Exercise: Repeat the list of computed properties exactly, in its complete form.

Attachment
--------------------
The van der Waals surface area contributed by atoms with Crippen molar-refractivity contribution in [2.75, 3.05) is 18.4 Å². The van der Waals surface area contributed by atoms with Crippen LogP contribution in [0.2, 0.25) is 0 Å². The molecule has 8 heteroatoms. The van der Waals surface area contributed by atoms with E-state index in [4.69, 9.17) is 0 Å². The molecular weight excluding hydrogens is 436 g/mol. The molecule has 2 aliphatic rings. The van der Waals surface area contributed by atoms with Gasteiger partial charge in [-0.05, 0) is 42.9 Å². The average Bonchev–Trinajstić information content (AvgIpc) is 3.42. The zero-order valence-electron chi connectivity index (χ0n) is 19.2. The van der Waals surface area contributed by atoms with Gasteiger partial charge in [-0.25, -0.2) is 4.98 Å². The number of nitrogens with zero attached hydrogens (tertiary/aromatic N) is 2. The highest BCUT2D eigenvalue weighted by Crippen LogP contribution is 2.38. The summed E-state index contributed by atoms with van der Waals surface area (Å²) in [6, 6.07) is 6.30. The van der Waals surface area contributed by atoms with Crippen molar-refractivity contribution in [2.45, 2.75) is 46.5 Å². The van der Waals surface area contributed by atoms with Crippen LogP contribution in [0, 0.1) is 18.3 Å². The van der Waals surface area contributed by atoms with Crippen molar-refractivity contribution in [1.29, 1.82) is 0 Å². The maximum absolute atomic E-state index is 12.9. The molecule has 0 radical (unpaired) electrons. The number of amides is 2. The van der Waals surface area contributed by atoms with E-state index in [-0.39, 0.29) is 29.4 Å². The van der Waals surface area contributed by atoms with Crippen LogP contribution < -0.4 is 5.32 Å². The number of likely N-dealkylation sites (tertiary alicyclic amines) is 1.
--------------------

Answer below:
The van der Waals surface area contributed by atoms with Crippen molar-refractivity contribution in [2.75, 3.05) is 18.4 Å². The van der Waals surface area contributed by atoms with Crippen LogP contribution in [0.2, 0.25) is 0 Å². The molecule has 8 heteroatoms. The van der Waals surface area contributed by atoms with E-state index in [4.69, 9.17) is 0 Å². The molecular weight excluding hydrogens is 436 g/mol. The molecule has 2 aliphatic rings. The van der Waals surface area contributed by atoms with Gasteiger partial charge in [-0.05, 0) is 42.9 Å². The average Bonchev–Trinajstić information content (AvgIpc) is 3.42. The zero-order valence-electron chi connectivity index (χ0n) is 19.2. The van der Waals surface area contributed by atoms with Gasteiger partial charge in [-0.25, -0.2) is 4.98 Å². The number of nitrogens with zero attached hydrogens (tertiary/aromatic N) is 2. The highest BCUT2D eigenvalue weighted by Crippen LogP contribution is 2.38. The summed E-state index contributed by atoms with van der Waals surface area (Å²) in [6, 6.07) is 6.30. The van der Waals surface area contributed by atoms with Crippen molar-refractivity contribution in [2.45, 2.75) is 46.5 Å². The van der Waals surface area contributed by atoms with Crippen LogP contribution in [0, 0.1) is 18.3 Å². The van der Waals surface area contributed by atoms with Crippen molar-refractivity contribution in [1.29, 1.82) is 0 Å². The maximum absolute atomic E-state index is 12.9. The molecule has 0 radical (unpaired) electrons. The number of amides is 2. The van der Waals surface area contributed by atoms with E-state index in [-0.39, 0.29) is 29.4 Å². The van der Waals surface area contributed by atoms with Crippen LogP contribution < -0.4 is 5.32 Å². The number of likely N-dealkylation sites (tertiary alicyclic amines) is 1.